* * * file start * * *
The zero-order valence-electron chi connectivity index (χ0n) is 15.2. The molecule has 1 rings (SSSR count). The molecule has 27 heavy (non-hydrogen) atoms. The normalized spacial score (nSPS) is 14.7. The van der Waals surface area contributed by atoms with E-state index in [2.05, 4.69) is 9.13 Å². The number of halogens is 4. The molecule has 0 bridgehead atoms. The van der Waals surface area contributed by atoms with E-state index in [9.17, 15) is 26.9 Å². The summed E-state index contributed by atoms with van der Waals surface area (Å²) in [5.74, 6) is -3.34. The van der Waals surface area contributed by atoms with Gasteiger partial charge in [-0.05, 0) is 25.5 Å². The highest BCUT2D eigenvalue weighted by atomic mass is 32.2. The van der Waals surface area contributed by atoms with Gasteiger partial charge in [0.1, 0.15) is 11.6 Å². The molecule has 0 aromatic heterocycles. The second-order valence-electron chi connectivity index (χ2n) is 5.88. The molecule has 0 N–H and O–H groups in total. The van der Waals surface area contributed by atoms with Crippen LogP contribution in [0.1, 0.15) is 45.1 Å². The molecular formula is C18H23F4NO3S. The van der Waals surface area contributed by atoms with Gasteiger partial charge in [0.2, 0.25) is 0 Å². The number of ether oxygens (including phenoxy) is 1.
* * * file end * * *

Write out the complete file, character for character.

The zero-order valence-electron chi connectivity index (χ0n) is 15.2. The molecule has 1 rings (SSSR count). The molecule has 27 heavy (non-hydrogen) atoms. The normalized spacial score (nSPS) is 14.7. The van der Waals surface area contributed by atoms with E-state index in [2.05, 4.69) is 9.13 Å². The number of halogens is 4. The molecule has 0 bridgehead atoms. The van der Waals surface area contributed by atoms with E-state index in [9.17, 15) is 26.9 Å². The summed E-state index contributed by atoms with van der Waals surface area (Å²) in [5.74, 6) is -3.34. The van der Waals surface area contributed by atoms with Gasteiger partial charge in [-0.05, 0) is 25.5 Å². The highest BCUT2D eigenvalue weighted by atomic mass is 32.2. The van der Waals surface area contributed by atoms with Gasteiger partial charge in [0.1, 0.15) is 11.6 Å². The molecule has 0 aromatic heterocycles. The second-order valence-electron chi connectivity index (χ2n) is 5.88. The molecule has 0 N–H and O–H groups in total. The van der Waals surface area contributed by atoms with Crippen LogP contribution in [0.1, 0.15) is 45.1 Å². The molecular formula is C18H23F4NO3S. The van der Waals surface area contributed by atoms with Gasteiger partial charge in [0.2, 0.25) is 0 Å². The number of ether oxygens (including phenoxy) is 1.